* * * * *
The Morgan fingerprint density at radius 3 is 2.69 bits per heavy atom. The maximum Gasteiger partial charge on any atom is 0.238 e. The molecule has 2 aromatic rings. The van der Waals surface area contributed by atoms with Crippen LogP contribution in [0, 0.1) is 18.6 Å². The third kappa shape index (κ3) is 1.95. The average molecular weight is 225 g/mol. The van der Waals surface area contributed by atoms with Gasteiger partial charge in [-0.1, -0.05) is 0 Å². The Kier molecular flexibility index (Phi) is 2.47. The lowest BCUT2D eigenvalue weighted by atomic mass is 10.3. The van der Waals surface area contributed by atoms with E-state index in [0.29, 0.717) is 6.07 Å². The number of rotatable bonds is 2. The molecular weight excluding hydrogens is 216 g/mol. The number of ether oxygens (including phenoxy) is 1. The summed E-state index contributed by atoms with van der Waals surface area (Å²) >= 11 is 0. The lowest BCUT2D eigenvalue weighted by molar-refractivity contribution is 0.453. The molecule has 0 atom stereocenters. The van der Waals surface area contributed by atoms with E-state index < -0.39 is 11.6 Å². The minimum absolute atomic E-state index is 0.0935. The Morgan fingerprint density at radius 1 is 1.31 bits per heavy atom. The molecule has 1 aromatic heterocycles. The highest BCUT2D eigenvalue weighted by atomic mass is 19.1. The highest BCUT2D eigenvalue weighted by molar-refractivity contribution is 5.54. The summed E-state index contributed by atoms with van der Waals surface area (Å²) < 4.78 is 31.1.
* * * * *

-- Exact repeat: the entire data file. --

The Morgan fingerprint density at radius 3 is 2.69 bits per heavy atom. The maximum Gasteiger partial charge on any atom is 0.238 e. The molecule has 2 aromatic rings. The van der Waals surface area contributed by atoms with Crippen LogP contribution in [0, 0.1) is 18.6 Å². The third kappa shape index (κ3) is 1.95. The average molecular weight is 225 g/mol. The van der Waals surface area contributed by atoms with Gasteiger partial charge in [-0.1, -0.05) is 0 Å². The Kier molecular flexibility index (Phi) is 2.47. The lowest BCUT2D eigenvalue weighted by atomic mass is 10.3. The van der Waals surface area contributed by atoms with E-state index in [0.29, 0.717) is 6.07 Å². The number of rotatable bonds is 2. The molecular weight excluding hydrogens is 216 g/mol. The number of ether oxygens (including phenoxy) is 1. The summed E-state index contributed by atoms with van der Waals surface area (Å²) >= 11 is 0. The lowest BCUT2D eigenvalue weighted by molar-refractivity contribution is 0.453. The molecule has 0 atom stereocenters. The van der Waals surface area contributed by atoms with E-state index < -0.39 is 11.6 Å². The minimum absolute atomic E-state index is 0.0935. The Morgan fingerprint density at radius 1 is 1.31 bits per heavy atom. The molecule has 1 aromatic heterocycles. The highest BCUT2D eigenvalue weighted by atomic mass is 19.1. The highest BCUT2D eigenvalue weighted by molar-refractivity contribution is 5.54. The summed E-state index contributed by atoms with van der Waals surface area (Å²) < 4.78 is 31.1.